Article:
• In 2007, developing nations spent over 14 billion USD on principal and interest payments. The debt level continued to increase during this period.

Debt Levels Between 2003 and 2007

Debt level in 2003

2570 billion USD

Total payments (principal plus interest) paid by developing nations between 2003 and 2007 (in 2003 dollars)

1147 billion USD (45% of total debt in 2003)

Debt level in 2007

3360 billion USD

Source: SJC’s calculations based on figures from the FMI’s World Economic Outlook Database, April 2008

  • Data from the most recent Global Development Finance Report made by the World Bank shows that total external debt stocks owed by developing countries increased during twelve months by 200% to stand at $4 trillion dollars in 2010.
  • The most recent financial crisis has drawn attention to the debt owed by wealthier nations. US gross external debts reflected 95% of GDP and the European Union owed 85% of its GDP in 2010. These debts are balanced by debt owed to them. Poorer countries lack overseas assets to balance their debts and thus continue to suffer.

Indicators of Debt Levels 2005-2010







Total External Debt (billion USD)







External Debt outstanding to GNI (%)







Source: Global Development Finance 2012, Table 1, pg. 2

The Heavily Indebted Poor Countries (HIPC) Initiative

  • The HIPC initiative lists 41 impoverished countries, the majority of which are located in Sub-Saharan Africa. The HIPC Initiative, established in 1996, offers strategies for these nations to surface from their state of extreme indebtedness.
  • Unfortunately, experts have called these strategies into question, and the speed at which they have been implemented has been insufficient thus far to allow these nations to emerge from the crisis.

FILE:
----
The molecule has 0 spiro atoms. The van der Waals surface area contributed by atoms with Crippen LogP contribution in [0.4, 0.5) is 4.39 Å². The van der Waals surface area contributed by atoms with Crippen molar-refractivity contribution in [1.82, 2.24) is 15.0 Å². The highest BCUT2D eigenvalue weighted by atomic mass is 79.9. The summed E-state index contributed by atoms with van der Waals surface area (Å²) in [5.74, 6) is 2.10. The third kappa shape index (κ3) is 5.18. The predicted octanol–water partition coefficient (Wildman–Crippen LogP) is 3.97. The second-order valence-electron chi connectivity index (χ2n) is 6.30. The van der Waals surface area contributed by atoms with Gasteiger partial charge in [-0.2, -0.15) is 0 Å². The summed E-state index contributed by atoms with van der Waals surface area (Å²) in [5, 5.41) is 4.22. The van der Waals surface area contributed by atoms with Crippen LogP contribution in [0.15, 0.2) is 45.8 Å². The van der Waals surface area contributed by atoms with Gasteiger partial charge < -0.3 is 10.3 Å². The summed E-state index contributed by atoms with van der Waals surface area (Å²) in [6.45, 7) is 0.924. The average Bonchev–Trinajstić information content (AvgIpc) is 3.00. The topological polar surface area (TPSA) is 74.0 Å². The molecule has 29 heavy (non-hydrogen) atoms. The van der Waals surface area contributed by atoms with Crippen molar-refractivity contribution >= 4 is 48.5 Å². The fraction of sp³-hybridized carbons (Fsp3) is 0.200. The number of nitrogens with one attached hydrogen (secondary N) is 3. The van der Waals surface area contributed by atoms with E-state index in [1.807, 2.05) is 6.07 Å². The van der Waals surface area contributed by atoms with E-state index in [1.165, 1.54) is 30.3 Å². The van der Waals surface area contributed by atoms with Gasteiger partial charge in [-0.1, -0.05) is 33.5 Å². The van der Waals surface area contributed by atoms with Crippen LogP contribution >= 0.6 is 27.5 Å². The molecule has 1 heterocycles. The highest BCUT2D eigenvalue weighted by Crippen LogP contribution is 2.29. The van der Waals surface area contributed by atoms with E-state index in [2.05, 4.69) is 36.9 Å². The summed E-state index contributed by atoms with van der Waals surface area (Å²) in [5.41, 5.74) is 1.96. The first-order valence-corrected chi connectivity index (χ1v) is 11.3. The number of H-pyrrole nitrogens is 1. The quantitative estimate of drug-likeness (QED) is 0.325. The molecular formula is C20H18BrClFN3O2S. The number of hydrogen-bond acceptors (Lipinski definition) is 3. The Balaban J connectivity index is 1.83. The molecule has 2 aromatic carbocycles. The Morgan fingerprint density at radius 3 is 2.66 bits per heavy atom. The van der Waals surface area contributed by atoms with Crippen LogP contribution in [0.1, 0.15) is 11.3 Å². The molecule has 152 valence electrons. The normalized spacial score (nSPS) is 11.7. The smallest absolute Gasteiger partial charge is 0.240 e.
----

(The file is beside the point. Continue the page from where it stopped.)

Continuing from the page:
• The HIPC Initiative has not achieved the objectives it was created for, nor has it been able to help arm impoverished nations against the insurmountable effects of the recent economic crisis.

 The Debt of Heavily Indebted Poor Countries for 2010
in Millions of US Dollars

Selected HIPC

Total External Debt







Sao Tome and Principe


Source: Global Development Finance 2012, Country Tables

Summary of Major Criticisms

  • Numbers only exist up to the 2010 period. It is difficult to make accurate predictions concerning debt projections for the future. However, debt may amount but be hidden by periods of relative economic productivity. When a crisis hits, developing countries are hit especially hard, always.
  • Debt lending has been reckless in the past. It has resulted in developing countries having little control over their debt management while banks hold most of the power. This is to the detriment of individuals within the country. Even the HIPC Initiative has failed to address this.

The Social Justice Committee of Montreal urges the Canadian government to argue for a closer examination of the debt of third world countries, with the aim of identifying credible and practicable policy options for addressing debt that has been deemed odious and thus unenforceable.

This could specifically be pursued by improving measurement methods to ensure a fast response to debt crises.


1. Global Development Finance 2012

2. Poverty Matters Blog: a Developing World of Debt (for useful graphics)

3. The Human Rights Effects of World Bank Structural Adjustment, 1981-2000 in International Studies Quarterly (2006).

4. Recent Development on Odious and Illegitimate Debt in Briefing Note Five of the Jubilee USA Network (2008).

5. Unfinished business: ten years of dropping the debt. Jubilee Debt Campaign (May 2008).